People who have had “a religious experience” often report feelings of joy, peace and warmth, and new research has found that during these experiences, certain reward centers in the brain are activated.
The study found that, among devoutly religious people, spiritual feelings activate the same areas of the brain as other rewarding and pleasurable experiences, like love, sex and drugs.
“We’re just beginning to understand how the brain participates in experiences that believers interpret as spiritual, divine or transcendent,” study co-author Dr. Jeff Anderson, a neuroradiologist at the University of Utah School of Medicine, said in a statement. “In the last few years, brain imaging technologies have matured in ways that are letting us approach questions that have been around for millennia.”
In the study, the researchers analyzed the brains of 19 devout Mormons in their 20s and 30s who had completed 1.5 to two years of missionary service for the Mormon Church.
The participants spent an hour in a brain scanner, and were shown quotes and videos meant to evoke spiritual feelings. For example, participants were shown passages from the Book of Mormon as well as videos produced by the Mormon Church. They were also asked to pray in the scanner for 6 minutes. At several points during the session, participants were asked, “Are you feeling the spirit?” (This is a phrase used in the Mormon Church to refer to feelings of religious joy.) The responses ranged from “not feeling” to “very strongly feeling.”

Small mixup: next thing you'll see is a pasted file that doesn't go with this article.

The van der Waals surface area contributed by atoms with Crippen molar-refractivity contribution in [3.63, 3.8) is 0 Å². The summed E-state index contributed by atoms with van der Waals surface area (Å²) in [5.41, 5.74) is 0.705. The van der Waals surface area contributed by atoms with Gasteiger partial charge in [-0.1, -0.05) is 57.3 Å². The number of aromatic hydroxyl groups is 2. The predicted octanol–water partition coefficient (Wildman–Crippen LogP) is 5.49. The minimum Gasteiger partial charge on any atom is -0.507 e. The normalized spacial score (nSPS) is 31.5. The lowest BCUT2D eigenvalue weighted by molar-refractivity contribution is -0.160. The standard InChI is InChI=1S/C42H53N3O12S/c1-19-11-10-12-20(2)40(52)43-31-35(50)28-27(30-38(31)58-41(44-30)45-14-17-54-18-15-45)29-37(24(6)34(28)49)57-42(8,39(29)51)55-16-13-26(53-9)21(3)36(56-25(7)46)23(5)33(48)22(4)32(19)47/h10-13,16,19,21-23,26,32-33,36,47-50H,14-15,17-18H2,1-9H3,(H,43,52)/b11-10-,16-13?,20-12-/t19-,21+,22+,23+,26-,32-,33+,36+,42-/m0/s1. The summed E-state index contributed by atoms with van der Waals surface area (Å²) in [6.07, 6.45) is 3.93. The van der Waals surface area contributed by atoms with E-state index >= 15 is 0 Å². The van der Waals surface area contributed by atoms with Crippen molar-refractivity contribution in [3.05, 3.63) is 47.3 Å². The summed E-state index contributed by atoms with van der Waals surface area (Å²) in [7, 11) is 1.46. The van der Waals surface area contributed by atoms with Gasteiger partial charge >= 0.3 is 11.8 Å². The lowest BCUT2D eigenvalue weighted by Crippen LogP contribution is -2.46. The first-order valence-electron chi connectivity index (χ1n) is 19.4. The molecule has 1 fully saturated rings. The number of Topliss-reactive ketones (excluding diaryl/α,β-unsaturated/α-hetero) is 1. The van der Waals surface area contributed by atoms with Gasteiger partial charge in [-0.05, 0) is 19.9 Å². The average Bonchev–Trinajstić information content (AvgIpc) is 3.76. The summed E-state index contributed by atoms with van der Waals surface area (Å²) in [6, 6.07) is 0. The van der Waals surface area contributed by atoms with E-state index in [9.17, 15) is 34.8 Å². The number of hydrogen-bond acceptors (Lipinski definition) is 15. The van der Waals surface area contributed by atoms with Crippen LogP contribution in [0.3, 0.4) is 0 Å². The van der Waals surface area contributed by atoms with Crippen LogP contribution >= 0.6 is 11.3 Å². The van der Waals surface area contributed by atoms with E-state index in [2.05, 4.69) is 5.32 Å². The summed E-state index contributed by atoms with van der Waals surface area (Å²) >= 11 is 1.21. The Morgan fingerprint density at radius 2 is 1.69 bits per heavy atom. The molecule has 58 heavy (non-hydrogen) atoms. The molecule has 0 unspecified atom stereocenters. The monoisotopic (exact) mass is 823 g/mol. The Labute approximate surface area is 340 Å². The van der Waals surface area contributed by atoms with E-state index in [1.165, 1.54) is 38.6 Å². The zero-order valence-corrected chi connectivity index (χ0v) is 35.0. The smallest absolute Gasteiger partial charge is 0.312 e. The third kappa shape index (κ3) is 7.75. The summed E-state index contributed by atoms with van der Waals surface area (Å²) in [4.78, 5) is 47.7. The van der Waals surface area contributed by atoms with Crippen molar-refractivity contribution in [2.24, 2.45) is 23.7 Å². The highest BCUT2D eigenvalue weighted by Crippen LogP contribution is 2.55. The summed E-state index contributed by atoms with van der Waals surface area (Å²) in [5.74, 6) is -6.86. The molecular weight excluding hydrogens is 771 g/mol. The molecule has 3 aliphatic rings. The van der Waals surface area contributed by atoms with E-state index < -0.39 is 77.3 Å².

The results showed that “feeling the spirit” was linked with activation of the nucleus accumbens, a brain region involved in processing feelings of reward. This activation peaked about 1 to 3 seconds before participants said they were experiencing peak spiritual feelings (which they indicated with the press of a button).
Spiritual feelings were also linked with activation of a region called the medial prefrontal cortex, which is thought to be involved in judgment and moral reasoning, as well as activation of brain regions linked with increased attention and alertness.
The researchers noted that more studies, including those that look at people from different religions and cultures, are needed in order to identify other brain regions linked with religious experiences.
Original article on Live Science.
Suzanne Deakins, Ph.D., H.W.M.
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